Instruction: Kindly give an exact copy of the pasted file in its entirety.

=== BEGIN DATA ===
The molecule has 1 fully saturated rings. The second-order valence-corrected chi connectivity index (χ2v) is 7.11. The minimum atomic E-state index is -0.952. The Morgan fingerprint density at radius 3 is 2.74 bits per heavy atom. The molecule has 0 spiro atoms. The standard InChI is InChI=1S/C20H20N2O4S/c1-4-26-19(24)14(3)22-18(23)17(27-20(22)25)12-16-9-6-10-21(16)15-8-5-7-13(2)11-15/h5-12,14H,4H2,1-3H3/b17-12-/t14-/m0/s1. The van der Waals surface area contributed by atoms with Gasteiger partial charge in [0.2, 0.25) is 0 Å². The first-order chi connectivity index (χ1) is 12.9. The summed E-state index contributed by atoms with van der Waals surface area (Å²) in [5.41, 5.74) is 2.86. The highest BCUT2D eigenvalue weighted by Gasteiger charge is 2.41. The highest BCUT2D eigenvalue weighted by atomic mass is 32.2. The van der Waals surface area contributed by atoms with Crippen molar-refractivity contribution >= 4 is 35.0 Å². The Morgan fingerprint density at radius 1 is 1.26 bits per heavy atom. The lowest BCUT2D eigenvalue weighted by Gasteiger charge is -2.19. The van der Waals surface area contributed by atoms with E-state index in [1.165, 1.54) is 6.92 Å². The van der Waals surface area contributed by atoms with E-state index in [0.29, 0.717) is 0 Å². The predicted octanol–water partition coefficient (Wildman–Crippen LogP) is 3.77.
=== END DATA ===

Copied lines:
The molecule has 1 fully saturated rings. The second-order valence-corrected chi connectivity index (χ2v) is 7.11. The minimum atomic E-state index is -0.952. The Morgan fingerprint density at radius 3 is 2.74 bits per heavy atom. The molecule has 0 spiro atoms. The standard InChI is InChI=1S/C20H20N2O4S/c1-4-26-19(24)14(3)22-18(23)17(27-20(22)25)12-16-9-6-10-21(16)15-8-5-7-13(2)11-15/h5-12,14H,4H2,1-3H3/b17-12-/t14-/m0/s1. The van der Waals surface area contributed by atoms with Gasteiger partial charge in [0.2, 0.25) is 0 Å². The first-order chi connectivity index (χ1) is 12.9. The summed E-state index contributed by atoms with van der Waals surface area (Å²) in [5.41, 5.74) is 2.86. The highest BCUT2D eigenvalue weighted by Gasteiger charge is 2.41. The highest BCUT2D eigenvalue weighted by atomic mass is 32.2. The van der Waals surface area contributed by atoms with Crippen molar-refractivity contribution >= 4 is 35.0 Å². The Morgan fingerprint density at radius 1 is 1.26 bits per heavy atom. The lowest BCUT2D eigenvalue weighted by Gasteiger charge is -2.19. The van der Waals surface area contributed by atoms with E-state index in [1.165, 1.54) is 6.92 Å². The van der Waals surface area contributed by atoms with E-state index in [0.29, 0.717) is 0 Å². The predicted octanol–water partition coefficient (Wildman–Crippen LogP) is 3.77.